3. Each of the depth values assigned to the 80 x 60 image could could have a value between .5 meters (1.6') and 4 meters (16') from the sensor. In order to create the experience of walking through a series of virtual layers of text, we sliced the 3.5 meter (15.5') continuum of depth into ten .35-meter thick (1.1) planes.
  4. Each plane was then assigned a unique color and one of the ten most recent tweets using the #dekaaz hashtag.
  5. Since a #dekaaz tweet might be anywhere from 30 or 50 to 140 characters in length, and the surface of one of the planes is 4800 points/characters in size, each tweet was repeated as many times as was needed to cover its entire plane. For example, the above-cited tweet, circles ~ spiraling ~ heaven dances earth, which is 41 characters long (with spaces), would be repeated 117 times in order to cover the entire 80 x 60 plane.
  6. When a depth value at one of the 80 x 60 points in our lower-resolution grid changed because someone or something had shifted position, the new depth value would be reconciled with the letter from the tweet assigned to its repeated position in the appropriate data plane.

For digital writers and writing theorists, the thought and preparation that went into the surface of this project, a combination of ten dynamically-constructed and overlaid planes in a virtual three-dimensional space, is a dramatic change from the ways in which the single planar surface of a Microsoft Word document is engaged. But this is part of what we’ve recognized as one of the key changes on the not-so-distant horizon of digital writing.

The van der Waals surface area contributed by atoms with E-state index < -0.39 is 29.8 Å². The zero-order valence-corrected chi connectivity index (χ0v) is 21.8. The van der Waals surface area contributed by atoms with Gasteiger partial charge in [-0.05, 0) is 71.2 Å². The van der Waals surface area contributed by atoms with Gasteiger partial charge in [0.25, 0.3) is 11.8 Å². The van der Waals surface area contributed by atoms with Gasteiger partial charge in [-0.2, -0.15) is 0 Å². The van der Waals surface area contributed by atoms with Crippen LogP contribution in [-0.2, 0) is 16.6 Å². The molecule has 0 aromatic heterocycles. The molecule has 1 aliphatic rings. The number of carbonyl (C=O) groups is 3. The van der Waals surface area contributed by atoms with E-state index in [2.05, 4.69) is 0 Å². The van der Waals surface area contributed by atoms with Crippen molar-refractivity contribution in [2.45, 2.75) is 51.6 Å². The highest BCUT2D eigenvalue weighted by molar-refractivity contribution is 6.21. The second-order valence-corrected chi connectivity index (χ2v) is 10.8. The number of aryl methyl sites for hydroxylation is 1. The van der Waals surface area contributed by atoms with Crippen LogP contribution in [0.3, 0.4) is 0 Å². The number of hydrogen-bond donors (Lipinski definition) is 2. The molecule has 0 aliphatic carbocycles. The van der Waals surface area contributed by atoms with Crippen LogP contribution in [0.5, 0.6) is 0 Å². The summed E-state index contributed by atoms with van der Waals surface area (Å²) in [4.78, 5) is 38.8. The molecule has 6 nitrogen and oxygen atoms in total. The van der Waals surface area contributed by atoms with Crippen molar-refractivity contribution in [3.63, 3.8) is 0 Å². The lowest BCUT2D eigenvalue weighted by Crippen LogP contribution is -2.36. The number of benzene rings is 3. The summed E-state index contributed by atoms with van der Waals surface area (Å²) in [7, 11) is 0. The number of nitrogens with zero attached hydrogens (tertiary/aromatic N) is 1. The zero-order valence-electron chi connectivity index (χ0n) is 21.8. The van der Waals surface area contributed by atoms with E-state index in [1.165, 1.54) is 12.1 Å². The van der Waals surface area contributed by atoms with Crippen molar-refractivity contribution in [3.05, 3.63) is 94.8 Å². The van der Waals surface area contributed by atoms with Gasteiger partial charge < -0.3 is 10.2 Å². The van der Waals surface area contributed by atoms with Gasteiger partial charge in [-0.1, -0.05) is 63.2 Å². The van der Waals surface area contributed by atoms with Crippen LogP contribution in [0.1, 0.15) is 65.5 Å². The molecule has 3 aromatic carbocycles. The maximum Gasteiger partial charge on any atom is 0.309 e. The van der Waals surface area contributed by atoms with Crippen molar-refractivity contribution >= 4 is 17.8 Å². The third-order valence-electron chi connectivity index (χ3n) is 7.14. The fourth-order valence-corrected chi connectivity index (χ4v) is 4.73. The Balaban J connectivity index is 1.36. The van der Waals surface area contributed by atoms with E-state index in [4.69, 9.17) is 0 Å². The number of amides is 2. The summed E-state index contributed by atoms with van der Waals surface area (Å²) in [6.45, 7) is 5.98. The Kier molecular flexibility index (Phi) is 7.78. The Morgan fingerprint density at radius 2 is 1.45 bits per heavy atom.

Conclusions / Provocations

For digital writers interested in the future(s) of post-desktop computing, NUIs and other new paradigms of computational engagement challenge us to rethink what writing is and, more importantly, what it does. Boldly stated, the representational ends of the alphabet comprise part of only one trajectory for digital writing’s futures. One reason is that to the extent to which we radically engage with the surface of writing, the farther away we move from the alphabetic mandate. Alphabetic writing in its print-based form derives its representational value from the neutrality of the surface on which it is presented. This idea of representation is separate from the act of writing (i.e., inscription) itself, with an emphasis on the physical activity rather than the produced text. In NUI media such as that of the Kinect, the surface (of writing) is inextricably linked to the body, to gestures and embodied movement. Alphabetic writing is not designed for this kind of dynamic substrate—but other types of writing are.